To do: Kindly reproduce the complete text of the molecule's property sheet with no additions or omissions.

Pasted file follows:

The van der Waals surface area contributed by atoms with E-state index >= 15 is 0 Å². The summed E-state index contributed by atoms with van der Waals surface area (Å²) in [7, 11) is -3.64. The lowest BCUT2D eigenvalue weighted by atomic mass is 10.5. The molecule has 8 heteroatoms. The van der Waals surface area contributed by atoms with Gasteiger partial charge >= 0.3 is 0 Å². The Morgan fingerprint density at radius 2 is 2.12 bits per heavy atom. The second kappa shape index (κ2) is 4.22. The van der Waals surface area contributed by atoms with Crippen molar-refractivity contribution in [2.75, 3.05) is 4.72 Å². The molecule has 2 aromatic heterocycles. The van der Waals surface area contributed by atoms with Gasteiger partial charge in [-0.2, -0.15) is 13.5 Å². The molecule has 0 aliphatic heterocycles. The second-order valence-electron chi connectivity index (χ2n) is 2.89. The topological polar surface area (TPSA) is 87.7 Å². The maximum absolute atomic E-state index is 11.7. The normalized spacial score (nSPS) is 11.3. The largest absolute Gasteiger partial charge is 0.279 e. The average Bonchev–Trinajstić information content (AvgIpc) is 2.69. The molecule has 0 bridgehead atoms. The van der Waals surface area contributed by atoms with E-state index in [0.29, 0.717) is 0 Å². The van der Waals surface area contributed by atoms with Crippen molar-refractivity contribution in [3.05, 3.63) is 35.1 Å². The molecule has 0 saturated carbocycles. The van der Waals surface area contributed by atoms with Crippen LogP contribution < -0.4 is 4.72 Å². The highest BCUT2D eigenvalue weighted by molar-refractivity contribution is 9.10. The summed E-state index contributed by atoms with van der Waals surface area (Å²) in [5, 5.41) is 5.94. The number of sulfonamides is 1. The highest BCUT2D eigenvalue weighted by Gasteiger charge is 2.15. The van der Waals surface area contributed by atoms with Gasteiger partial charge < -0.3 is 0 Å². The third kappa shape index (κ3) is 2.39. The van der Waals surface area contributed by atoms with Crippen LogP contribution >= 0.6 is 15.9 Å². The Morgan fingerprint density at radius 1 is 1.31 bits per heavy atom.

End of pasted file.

The van der Waals surface area contributed by atoms with E-state index >= 15 is 0 Å². The summed E-state index contributed by atoms with van der Waals surface area (Å²) in [7, 11) is -3.64. The lowest BCUT2D eigenvalue weighted by atomic mass is 10.5. The molecule has 8 heteroatoms. The van der Waals surface area contributed by atoms with Gasteiger partial charge >= 0.3 is 0 Å². The Morgan fingerprint density at radius 2 is 2.12 bits per heavy atom. The second kappa shape index (κ2) is 4.22. The van der Waals surface area contributed by atoms with Crippen molar-refractivity contribution in [2.75, 3.05) is 4.72 Å². The molecule has 2 aromatic heterocycles. The van der Waals surface area contributed by atoms with Gasteiger partial charge in [-0.2, -0.15) is 13.5 Å². The molecule has 0 aliphatic heterocycles. The second-order valence-electron chi connectivity index (χ2n) is 2.89. The topological polar surface area (TPSA) is 87.7 Å². The maximum absolute atomic E-state index is 11.7. The normalized spacial score (nSPS) is 11.3. The largest absolute Gasteiger partial charge is 0.279 e. The average Bonchev–Trinajstić information content (AvgIpc) is 2.69. The molecule has 0 bridgehead atoms. The van der Waals surface area contributed by atoms with E-state index in [0.29, 0.717) is 0 Å². The van der Waals surface area contributed by atoms with Crippen molar-refractivity contribution in [3.05, 3.63) is 35.1 Å². The molecule has 0 saturated carbocycles. The van der Waals surface area contributed by atoms with Crippen LogP contribution < -0.4 is 4.72 Å². The highest BCUT2D eigenvalue weighted by molar-refractivity contribution is 9.10. The summed E-state index contributed by atoms with van der Waals surface area (Å²) in [5, 5.41) is 5.94. The number of sulfonamides is 1. The highest BCUT2D eigenvalue weighted by Gasteiger charge is 2.15. The van der Waals surface area contributed by atoms with Gasteiger partial charge < -0.3 is 0 Å². The third kappa shape index (κ3) is 2.39. The van der Waals surface area contributed by atoms with Crippen LogP contribution >= 0.6 is 15.9 Å². The Morgan fingerprint density at radius 1 is 1.31 bits per heavy atom.